Our guest blogger for International Youth Day is James Cheung, 22, from Hampshire in the UK. He recently volunteered in Uganda with Restless Development and shares his thoughts about the importance of young people’s involvement in development.
“To unleash the power of young people, we need to partner with them.” Ban Ki-moon, UN Secretary-General
Earlier this year I spent three months volunteering on a sexual health project in a small rural community in Eastern Uganda. The programme was run by Restless Development and was part of the UK Department for International Development’s International Citizen Service (ICS). As a team of four volunteers (two national, two international) we engaged with young people aged 15 to 35 in the local community.
“We all know the passion, dedication and skills that young people have to offer. It is this that will be the real driving force to bring about change, and to really help tackle poverty locally.” David Cameron, UK Prime Minister.
The activities we coordinated included:
● Workshops on topics including HIV stigma and discrimination; STI knowledge and prevention; gender rights.
● Events including health centre talks; condom demonstrations and distribution; HIV voluntary counseling and testing to over 300 people in a day.
● Establishing youth groups and partnerships with local organisations.
Working so closely with driven and passionate peers gave me an insight into the power of grassroots movements. I found that prominent themes of development discussions worldwide - whether education, health, poverty or employment - resonate with young people, whether in the global North or South. Daily debates with smart, ambitious students ran counter to the intense sugar cane farming outside classroom doors; a community with limited electricity and running water.
Faith Izid, the ICS Volunteer Team Leader in Kampala shared her experiences with me. “In Uganda some children come from purely urban areas and others from purely rural areas. For six months, I worked with rural young people in a village where few have access to education, many live in grass thatched houses and few schools are lucky to have facilities like chairs.
Youths are the leaders of tomorrow who will make a healthy and developed Uganda. Uganda has hope in young people to redeem the country from its pressing issues like illiteracy, ignorance, poverty and disease. Working with volunteers from UK helped me meet people who shared development ideas and gave me a picture of the developed world.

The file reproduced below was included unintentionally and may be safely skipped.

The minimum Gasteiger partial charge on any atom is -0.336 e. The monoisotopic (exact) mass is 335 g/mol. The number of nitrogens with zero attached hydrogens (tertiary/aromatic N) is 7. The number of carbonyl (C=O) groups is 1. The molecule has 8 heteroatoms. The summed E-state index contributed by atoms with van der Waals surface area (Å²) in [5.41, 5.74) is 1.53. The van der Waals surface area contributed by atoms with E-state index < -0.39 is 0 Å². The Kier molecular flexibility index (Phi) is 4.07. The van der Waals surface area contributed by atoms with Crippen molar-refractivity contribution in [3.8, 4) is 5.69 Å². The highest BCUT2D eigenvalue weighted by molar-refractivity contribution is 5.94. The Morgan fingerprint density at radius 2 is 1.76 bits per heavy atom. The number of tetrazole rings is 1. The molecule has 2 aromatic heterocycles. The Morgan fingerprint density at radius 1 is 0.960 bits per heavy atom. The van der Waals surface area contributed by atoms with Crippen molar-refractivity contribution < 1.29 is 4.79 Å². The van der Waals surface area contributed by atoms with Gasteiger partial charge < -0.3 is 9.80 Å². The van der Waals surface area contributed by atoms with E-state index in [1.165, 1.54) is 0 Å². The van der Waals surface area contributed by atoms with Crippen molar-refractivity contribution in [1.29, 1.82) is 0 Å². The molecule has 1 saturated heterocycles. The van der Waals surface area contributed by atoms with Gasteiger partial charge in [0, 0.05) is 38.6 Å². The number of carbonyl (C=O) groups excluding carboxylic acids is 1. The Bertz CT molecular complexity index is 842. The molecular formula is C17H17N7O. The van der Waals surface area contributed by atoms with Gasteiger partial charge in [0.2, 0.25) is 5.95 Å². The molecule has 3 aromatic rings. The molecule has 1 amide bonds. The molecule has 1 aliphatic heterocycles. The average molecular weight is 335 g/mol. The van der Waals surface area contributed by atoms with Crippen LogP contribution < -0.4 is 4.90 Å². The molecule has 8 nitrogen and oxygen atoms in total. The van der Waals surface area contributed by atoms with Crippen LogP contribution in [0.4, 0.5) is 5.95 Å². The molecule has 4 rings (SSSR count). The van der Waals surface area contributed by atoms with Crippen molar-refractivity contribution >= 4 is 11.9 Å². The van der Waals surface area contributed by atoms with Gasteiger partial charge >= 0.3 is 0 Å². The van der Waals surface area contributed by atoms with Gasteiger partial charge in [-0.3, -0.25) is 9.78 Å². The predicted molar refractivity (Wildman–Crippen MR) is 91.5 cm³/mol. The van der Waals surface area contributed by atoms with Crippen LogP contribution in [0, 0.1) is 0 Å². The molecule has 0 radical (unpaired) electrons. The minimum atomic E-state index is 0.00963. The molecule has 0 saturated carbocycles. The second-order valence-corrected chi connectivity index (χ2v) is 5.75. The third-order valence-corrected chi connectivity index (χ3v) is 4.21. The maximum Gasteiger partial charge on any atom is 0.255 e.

Young people can work with others worldwide by developing partnerships both at individual and institutional levels. Being part of the struggle to push back HIV; becoming an agent of change and development are some of the reasons why I chose to volunteer.”
One of the objectives of Restless Development’s International Citizen Service programme is to create active citizens. As inheritors of the Millennium Development Goals legacy, the millennial generation has a vital role to play in shaping the development agenda. A post-2015 framework must engage youth voices to ensure approaches that target relevant issues.
Here’s why. In developing countries, over 87% of the population is under 25. Worldwide, the youth unemployment rate is projected to increase from 12.4% last year to 12.8% by 2018.
“Millennials support issues, not institutions - and they need to see the difference they are making” Libby Leffler, Global Partnerships, Facebook*
Young people are results driven - a generation of internet searchers and viral campaigners. New tools allow collaboration on movements such as the Student Stop Aids Campaign. News is no longer today’s broadsheet, but live voices that can be held to account by anyone, anywhere.
The impact on policy makers is that the global discussion surrounding development is brought to them. Technology and the removal of access barriers allow ever-broader participation.
As custodians of the post-2015 framework young people have a responsibility to ensure impactful, measurable targets and change. On my final day at school in Uganda the students clamoured for a “remembrance”, something to remember me by - photos, t-shirts, my watch. This struck me as a uniquely youth approach, sentimental yet demanding.